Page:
Why gold is worth only $800 an ounce
A leading expert on the precious metal's prices says they won't soon return to the highs seen in 2011.
The gold bugs are stirring.
A 10 percent gain by the yellow metal this year is rekindling hope among long-suffering bulls that the major bear market that began nearly three years ago finally might be over.
They argue that gold will continue to rise because investors will be seeking a hedge against rising inflation, currency fluctuations and geopolitical uncertainty.
Yet according to Duke University finance professor Campbell Harvey, one of academia's leading experts on gold prices, the odds are poor that the metal will return any time soon to its all-time high in August 2011. That month, the spot Comex gold contract reached an intraday high of $1,929.20, more than $600 above Thursday’s settle price of $1,320.40.
He puts gold’s fair value today at a little higher than $800.
A valuation model Harvey proposed in a National Bureau of Economic Research study 18 months ago, when gold was nearly $1,700 an ounce, correctly foresaw that the metal was overvalued.
That model is based on the tendency for gold to decline whenever the ratio of its price to the consumer-price index rises well above its average level of about 3.4, and to rise when it is significantly below that average. With the CPI now at 237.1, this ratio stands at 5.6.
To be sure, Harvey acknowledges, gold is perfectly capable of taking a long time to return to its fair value -- and by no means will the path it takes be a straight line. So a near-term rally isn’t out of the question.
There is a shorter-term factor that nevertheless leads him to doubt gold can mount even a short-term rally that is very significant: rising Treasury yields, which go up as bond prices fall.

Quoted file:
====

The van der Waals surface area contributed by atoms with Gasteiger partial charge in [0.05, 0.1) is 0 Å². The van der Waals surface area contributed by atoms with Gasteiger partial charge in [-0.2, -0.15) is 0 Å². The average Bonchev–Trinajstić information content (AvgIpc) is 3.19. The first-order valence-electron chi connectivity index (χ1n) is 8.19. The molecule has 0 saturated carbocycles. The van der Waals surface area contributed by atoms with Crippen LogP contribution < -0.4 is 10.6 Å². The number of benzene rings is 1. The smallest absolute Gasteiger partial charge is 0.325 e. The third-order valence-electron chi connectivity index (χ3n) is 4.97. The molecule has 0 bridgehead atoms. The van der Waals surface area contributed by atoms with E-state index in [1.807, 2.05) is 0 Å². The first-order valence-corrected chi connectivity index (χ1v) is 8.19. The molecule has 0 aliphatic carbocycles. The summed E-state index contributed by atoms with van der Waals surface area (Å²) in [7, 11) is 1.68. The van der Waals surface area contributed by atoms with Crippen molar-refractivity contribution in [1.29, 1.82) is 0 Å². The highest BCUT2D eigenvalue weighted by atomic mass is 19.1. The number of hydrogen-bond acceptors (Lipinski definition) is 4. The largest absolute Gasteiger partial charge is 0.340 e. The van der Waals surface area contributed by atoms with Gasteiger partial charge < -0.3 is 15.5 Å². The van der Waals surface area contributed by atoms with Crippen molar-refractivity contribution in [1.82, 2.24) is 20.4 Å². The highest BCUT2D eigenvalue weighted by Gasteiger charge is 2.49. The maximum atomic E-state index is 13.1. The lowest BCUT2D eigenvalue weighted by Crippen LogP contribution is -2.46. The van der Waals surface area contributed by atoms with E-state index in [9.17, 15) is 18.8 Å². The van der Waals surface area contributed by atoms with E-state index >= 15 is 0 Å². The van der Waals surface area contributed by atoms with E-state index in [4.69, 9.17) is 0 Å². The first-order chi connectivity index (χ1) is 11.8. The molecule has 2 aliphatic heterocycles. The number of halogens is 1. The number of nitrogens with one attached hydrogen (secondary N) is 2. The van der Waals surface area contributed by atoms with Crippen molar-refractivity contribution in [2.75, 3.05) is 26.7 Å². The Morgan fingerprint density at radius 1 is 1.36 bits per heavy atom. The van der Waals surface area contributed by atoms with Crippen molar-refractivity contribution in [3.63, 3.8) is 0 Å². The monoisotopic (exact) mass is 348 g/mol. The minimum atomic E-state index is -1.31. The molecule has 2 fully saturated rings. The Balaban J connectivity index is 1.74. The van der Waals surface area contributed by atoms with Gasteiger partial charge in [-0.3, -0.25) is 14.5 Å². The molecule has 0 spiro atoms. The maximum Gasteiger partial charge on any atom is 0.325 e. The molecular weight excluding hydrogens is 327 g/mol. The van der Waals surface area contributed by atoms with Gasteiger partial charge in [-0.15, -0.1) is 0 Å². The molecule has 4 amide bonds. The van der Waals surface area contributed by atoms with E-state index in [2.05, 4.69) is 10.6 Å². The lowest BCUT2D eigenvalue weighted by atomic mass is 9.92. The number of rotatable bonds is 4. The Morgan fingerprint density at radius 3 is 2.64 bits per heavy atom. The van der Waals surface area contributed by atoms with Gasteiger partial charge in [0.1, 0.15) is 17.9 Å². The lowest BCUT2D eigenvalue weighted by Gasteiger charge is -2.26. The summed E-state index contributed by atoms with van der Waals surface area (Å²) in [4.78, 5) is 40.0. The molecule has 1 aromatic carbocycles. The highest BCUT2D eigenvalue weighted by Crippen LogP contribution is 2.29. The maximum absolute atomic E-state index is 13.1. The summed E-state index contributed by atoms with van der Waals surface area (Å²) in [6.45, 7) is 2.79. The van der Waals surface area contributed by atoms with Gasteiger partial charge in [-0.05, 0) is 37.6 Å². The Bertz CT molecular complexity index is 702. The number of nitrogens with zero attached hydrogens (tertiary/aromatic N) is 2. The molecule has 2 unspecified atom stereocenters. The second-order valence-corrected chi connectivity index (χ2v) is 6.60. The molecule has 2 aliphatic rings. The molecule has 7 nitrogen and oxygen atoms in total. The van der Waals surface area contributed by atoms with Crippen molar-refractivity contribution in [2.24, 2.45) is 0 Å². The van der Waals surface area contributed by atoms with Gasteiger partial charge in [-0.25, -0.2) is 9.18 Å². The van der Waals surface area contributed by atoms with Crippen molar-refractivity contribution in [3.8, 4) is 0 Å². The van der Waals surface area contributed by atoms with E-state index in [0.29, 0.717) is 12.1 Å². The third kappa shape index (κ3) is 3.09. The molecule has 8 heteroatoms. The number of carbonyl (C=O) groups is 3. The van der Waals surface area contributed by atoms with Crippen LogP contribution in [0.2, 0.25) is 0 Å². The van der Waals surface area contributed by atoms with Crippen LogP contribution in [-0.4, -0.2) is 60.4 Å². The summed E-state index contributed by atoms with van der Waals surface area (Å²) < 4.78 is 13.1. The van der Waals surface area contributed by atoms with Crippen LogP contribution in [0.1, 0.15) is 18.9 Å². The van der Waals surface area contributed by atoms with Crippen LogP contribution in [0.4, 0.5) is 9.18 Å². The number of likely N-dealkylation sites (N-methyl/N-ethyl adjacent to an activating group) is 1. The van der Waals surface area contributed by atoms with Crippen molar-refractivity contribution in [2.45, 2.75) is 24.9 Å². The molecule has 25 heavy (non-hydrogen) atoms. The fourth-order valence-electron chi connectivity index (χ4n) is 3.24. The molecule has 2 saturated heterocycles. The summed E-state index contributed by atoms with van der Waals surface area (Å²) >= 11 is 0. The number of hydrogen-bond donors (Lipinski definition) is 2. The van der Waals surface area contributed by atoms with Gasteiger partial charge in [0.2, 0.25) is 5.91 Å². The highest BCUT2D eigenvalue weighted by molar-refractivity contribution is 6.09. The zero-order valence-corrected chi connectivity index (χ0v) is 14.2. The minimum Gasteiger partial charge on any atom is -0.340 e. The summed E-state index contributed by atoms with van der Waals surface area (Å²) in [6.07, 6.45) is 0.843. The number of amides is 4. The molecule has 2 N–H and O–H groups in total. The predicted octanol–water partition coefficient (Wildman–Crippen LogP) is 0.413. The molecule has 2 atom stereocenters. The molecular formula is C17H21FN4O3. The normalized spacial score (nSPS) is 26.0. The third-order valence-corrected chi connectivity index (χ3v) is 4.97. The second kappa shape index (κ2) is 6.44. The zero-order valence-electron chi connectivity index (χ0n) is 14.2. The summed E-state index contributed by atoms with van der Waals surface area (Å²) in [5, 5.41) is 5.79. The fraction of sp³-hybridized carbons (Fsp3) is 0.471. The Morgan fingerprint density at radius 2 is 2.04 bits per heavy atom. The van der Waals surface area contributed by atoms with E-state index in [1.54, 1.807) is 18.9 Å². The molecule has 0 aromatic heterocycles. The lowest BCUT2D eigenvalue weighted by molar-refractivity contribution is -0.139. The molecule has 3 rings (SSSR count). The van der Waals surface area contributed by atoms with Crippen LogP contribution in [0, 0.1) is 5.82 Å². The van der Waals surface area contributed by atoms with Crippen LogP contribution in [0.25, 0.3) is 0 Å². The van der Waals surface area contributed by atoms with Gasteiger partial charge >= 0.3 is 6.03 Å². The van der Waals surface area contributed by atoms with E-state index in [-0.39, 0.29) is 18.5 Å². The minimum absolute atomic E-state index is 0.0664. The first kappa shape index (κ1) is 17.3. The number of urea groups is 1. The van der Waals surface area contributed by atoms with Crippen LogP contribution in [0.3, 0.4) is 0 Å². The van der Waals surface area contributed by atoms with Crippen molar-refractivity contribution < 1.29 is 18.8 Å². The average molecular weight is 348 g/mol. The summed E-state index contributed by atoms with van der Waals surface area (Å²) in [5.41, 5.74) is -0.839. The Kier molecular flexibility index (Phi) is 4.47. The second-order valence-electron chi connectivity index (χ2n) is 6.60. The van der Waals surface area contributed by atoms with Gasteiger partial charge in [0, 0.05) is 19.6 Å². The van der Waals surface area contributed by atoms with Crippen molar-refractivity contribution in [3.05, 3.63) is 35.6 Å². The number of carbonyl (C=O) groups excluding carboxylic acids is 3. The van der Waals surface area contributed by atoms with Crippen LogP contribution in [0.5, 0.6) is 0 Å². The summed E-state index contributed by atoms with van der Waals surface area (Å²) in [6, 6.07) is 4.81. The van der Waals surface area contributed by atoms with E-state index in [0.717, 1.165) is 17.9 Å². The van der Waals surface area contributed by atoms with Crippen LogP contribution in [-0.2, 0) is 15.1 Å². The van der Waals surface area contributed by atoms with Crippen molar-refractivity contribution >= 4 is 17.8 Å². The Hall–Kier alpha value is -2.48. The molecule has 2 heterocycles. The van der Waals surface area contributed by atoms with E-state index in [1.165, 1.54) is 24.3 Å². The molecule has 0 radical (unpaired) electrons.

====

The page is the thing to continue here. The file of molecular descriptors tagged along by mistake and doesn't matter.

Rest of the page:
Over the past decade, Harvey points out, gold's price has been quick to respond to changes in Treasury yields -- rising as yields fall, and vice versa. If you believe that yields will on average be higher in coming months than where they are today, as he does, then "gold will most likely decline" over the shorter term.
Shouldn't inflation be taken into account in predicting gold's performance? After all, gold is widely considered to be one of the best inflation hedges.
But gold's track record as an inflation hedge depends greatly on your time horizon, according to Claude Erb, Harvey’s co-author on the National Bureau of Economic Research study and a former commodities and fixed-income manager at mutual-fund firm TCW Group.
Over the short term, he says, gold is a very unreliable inflation hedge. It is only over the long term that it can be a decent hedge -- and he emphasizes that this long term must be measured over many decades at a minimum.
Based on the markets' recent behavior, Erb is confident that if inflation and Treasury yields were both to rise over the next couple of years, the most likely outcome still would be a lower gold price.
What steps should you take in your portfolio if you think inflation is about to heat up? Erb acknowledges that there isn't a great short-term inflation hedge. But he says that intermediate-term government bond funds should largely hold their own when inflation and interest rates rise, since they can reinvest in higher-yielding issues as their older bonds mature, thereby absorbing the losses of principal caused by those higher yields.
Erb points to the surprising resilience from 1966 through 1981 of intermediate-term U.S. government bonds -- those with five-year maturities. This 16-year period is often considered the worst environment in recent history for bond investors, since intermediate Treasury yields nearly tripled. Nevertheless, according to Ibbotson Associates data, these bonds produced a 5.8 percent annualized return over the period.
The most popular intermediate-term bond fund, among those advisers monitored by the Hulbert Financial Digest who have beaten the Standard & Poor's 500 Index ($INX) over the past 15 years, is the Vanguard Intermediate-Term Investment-Grade Fund (VFICX), which charges annual fees of 0.20 percent, or $20 per $10,000 invested.